Hailing a ride on Didi or other apps might have just gotten a little harder, after a Beijing government policy went into effect on July 1 that restricts private “taxis.”
The new policy states that anyone who wants to run a “private taxi business” in the capital must be a Beijing resident with a hukou (“household registration”), have a vehicle registered with a Beijing license, and have a taxi driver’s license. Unqualified drivers are subject to a minimum fine of 30,000 yuan ($4,500), confiscation of “illegal” gains, and even vehicle detention.
Drivers who use the Didi Chuxing 滴滴出行 app — the largest ride-hailing platform in China — count as “online-booking taxi drivers” (网约车司机 wǎng yuē chē sījī). Since most of them are not native residents, the driver response rate has plummeted this past week. One driver told me that he and all of his friends essentially had to stop their “business” because of the new restriction, and they have no idea what they’ll do next.
Approximately 90 percent of the 200,000 active Didi drivers in the capital are not Beijing hukou holders, according to Sohu.
Passengers have been upset with the new policy as well, as the wait time for some of them, where it used to be only five minutes, now exceeds 40 minutes. On the other hand, public transit and traditional yellow cabs are expected to benefit from this new policy. Traditional taxis in particular are waiting for a comeback after being marginalized in the industry by ride-hailing apps. There have been protests over this particular issue — well-publicized strikes in 2015, for example — and instances of yellow-cab drivers blocking online-booked cars on the street.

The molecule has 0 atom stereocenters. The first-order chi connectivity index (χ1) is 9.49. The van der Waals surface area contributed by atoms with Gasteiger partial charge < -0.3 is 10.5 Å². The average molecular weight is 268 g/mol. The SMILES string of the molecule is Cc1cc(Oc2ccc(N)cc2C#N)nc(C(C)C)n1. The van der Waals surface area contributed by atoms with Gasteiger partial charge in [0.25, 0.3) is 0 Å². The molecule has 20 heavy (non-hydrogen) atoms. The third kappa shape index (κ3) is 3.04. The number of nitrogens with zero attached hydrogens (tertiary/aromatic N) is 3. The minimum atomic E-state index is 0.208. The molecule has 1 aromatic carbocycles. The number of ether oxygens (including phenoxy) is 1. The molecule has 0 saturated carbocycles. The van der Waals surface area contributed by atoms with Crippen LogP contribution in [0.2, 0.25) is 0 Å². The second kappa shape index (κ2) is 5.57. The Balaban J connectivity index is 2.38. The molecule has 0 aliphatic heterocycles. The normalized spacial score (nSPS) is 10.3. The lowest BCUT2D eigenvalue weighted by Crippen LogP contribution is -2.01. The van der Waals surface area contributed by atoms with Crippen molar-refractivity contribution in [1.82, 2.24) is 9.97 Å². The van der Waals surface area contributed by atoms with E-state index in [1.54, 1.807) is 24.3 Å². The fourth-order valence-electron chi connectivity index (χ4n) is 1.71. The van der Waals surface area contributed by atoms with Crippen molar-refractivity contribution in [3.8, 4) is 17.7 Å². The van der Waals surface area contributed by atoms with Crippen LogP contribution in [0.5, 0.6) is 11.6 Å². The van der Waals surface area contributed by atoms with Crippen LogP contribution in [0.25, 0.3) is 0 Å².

Beijing’s July 1 policy can be seen as an effort to regulate the private taxi business in China, and to ensure safety. There have been wide concerns and discussions about the low barrier of entry for private drivers, which has led to security problems, including a murder of a passenger this May.
The reaction on Chinese social media has been mixed: while some online users have criticized the new policy for intensifying their traffic inconvenience, others said it was sensible and welcomed it for the sake of the traditional taxi business.
Despite the current restriction, some drivers remained optimistic that tweaks in the policy will eventually allow drivers back on the road. As one part-time Didi driver from Hebei Province put it: “The new policy has created so much inconvenience for people in Beijing, there must be a compromise from the government to address people’s needs.”